Worldwide, May 1 is celebrated as International Workers' Day. Originally, the workers' holiday commemorated the struggle for an eight-hour work day in 1856 and later, marked the anniversary of the Haymarket affair in 1886. The Haymarket affair, also know as the Haymarket massacre, began as a rally in support of striking workers and ended in violence with the deaths of workers and police.
In Tucson, the May Day March not only promotes workers' rights, a living wage, and fair workplace practices but also the rights for other oppressed people, including immigrants.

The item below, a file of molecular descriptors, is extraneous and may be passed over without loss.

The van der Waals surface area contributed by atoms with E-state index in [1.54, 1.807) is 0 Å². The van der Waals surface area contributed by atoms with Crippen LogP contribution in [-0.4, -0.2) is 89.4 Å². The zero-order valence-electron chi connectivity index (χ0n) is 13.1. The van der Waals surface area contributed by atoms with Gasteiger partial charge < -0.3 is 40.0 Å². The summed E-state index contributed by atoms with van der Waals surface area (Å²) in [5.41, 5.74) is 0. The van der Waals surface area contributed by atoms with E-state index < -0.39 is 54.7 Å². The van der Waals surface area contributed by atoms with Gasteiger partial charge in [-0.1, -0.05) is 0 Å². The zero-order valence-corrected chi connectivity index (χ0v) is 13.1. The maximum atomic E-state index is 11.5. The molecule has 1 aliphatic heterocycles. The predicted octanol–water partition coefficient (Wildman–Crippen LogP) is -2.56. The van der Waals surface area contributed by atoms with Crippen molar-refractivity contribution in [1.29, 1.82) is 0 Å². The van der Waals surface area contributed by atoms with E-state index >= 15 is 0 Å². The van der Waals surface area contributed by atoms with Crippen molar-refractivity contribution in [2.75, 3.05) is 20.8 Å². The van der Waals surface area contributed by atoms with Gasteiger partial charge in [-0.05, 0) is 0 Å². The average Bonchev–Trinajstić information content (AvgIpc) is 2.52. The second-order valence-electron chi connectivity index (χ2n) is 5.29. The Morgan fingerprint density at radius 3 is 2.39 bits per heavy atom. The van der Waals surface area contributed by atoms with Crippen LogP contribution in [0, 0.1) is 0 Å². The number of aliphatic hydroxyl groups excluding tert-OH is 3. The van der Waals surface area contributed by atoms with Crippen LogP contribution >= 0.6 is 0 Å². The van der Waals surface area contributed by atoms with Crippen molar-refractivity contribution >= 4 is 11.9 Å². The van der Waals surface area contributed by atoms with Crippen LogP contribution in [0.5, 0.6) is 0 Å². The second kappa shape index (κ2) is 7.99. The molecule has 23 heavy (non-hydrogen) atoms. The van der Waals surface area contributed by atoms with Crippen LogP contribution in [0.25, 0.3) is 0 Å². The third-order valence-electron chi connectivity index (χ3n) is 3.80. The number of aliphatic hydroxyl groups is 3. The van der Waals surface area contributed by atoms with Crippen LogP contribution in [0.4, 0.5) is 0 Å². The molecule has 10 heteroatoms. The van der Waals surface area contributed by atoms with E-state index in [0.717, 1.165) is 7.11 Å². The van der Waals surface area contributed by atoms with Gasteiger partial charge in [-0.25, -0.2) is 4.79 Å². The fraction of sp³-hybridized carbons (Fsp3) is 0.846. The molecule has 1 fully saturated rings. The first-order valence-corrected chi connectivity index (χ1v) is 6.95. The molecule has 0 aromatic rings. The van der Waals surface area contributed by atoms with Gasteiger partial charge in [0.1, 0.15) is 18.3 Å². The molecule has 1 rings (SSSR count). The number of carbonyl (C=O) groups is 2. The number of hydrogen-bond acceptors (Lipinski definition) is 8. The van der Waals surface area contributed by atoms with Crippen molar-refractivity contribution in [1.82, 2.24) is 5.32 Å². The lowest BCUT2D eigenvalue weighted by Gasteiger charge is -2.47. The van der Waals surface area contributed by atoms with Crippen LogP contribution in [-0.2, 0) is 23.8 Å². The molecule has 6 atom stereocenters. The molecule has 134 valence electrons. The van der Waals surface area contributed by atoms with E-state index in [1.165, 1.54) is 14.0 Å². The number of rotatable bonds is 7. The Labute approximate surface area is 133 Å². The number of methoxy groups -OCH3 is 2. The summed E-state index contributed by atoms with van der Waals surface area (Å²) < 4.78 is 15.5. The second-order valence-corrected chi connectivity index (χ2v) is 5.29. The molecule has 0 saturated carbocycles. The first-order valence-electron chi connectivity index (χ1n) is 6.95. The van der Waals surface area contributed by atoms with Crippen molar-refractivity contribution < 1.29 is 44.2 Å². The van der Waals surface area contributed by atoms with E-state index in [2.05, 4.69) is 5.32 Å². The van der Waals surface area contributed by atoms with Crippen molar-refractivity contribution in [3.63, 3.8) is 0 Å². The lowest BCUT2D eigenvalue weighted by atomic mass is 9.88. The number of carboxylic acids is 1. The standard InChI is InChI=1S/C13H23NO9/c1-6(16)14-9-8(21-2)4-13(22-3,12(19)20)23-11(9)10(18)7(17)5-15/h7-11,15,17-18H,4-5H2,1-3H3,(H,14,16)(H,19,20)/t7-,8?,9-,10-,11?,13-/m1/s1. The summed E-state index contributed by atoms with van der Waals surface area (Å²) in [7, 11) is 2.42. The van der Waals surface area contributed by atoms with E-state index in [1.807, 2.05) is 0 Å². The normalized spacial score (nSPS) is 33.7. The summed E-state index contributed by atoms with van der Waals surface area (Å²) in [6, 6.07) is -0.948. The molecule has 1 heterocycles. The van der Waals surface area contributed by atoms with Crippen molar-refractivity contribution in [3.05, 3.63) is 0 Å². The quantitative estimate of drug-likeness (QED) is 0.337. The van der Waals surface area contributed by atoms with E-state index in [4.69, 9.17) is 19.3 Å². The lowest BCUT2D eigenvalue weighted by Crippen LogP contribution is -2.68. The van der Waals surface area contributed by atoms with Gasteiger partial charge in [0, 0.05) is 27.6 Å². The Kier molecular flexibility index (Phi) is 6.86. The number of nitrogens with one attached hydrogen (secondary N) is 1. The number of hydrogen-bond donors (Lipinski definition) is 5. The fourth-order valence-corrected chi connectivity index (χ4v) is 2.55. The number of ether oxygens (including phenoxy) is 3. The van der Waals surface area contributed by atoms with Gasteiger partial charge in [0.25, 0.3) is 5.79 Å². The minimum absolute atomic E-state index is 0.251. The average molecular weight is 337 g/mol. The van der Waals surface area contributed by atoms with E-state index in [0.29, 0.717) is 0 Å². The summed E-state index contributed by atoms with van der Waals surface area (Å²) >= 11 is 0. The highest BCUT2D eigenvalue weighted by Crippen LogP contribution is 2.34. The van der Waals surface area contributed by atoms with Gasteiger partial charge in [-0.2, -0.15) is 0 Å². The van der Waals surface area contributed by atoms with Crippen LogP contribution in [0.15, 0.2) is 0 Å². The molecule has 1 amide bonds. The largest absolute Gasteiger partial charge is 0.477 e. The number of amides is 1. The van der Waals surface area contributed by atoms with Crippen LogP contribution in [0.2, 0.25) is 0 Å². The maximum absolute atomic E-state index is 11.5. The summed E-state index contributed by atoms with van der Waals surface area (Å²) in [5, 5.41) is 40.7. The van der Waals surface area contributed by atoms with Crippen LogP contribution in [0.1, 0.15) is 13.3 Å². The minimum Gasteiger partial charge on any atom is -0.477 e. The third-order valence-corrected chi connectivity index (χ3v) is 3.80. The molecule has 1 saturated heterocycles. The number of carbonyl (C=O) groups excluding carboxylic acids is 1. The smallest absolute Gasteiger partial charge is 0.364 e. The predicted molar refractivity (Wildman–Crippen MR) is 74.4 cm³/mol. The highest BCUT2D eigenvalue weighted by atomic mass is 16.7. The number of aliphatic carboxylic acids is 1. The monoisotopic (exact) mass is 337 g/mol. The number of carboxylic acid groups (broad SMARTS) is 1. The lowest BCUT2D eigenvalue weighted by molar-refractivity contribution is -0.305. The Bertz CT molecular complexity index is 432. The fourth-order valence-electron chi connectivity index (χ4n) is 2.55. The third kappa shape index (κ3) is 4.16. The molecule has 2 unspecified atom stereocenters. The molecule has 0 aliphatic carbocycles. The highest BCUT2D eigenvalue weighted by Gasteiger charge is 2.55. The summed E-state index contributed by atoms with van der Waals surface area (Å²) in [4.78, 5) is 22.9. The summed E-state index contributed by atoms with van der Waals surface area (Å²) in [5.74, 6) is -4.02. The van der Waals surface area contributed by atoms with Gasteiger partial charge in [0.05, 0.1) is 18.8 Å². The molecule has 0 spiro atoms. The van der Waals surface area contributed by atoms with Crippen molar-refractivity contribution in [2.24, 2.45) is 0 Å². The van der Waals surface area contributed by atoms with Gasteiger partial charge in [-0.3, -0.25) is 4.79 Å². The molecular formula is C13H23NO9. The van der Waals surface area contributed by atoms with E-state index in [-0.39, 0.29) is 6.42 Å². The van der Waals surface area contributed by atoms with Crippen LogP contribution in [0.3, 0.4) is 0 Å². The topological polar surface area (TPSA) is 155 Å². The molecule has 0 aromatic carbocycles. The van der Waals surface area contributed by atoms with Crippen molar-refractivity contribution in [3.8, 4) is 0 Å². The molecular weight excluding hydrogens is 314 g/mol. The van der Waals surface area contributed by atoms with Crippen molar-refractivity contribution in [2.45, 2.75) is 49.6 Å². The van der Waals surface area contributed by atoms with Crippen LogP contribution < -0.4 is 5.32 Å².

Immigrant workers--legal and illegal--often work under substandard conditions in the fields, factories, and kitchens of America. It's understandable that their struggle would become part of this demonstration of worker solidarity. After the passage of the anti-illegal immigrant bill SB1070, this year's May Day March will most likely be large and boisterous.
The May Day March will begin Saturday morning at 9 a.m. at El Casino Ballroom and end with a rally at 11 a.m. in Armory Park. For details, check the Derechos Humanos website.
This article originally appeared in my Progressive Examiner column.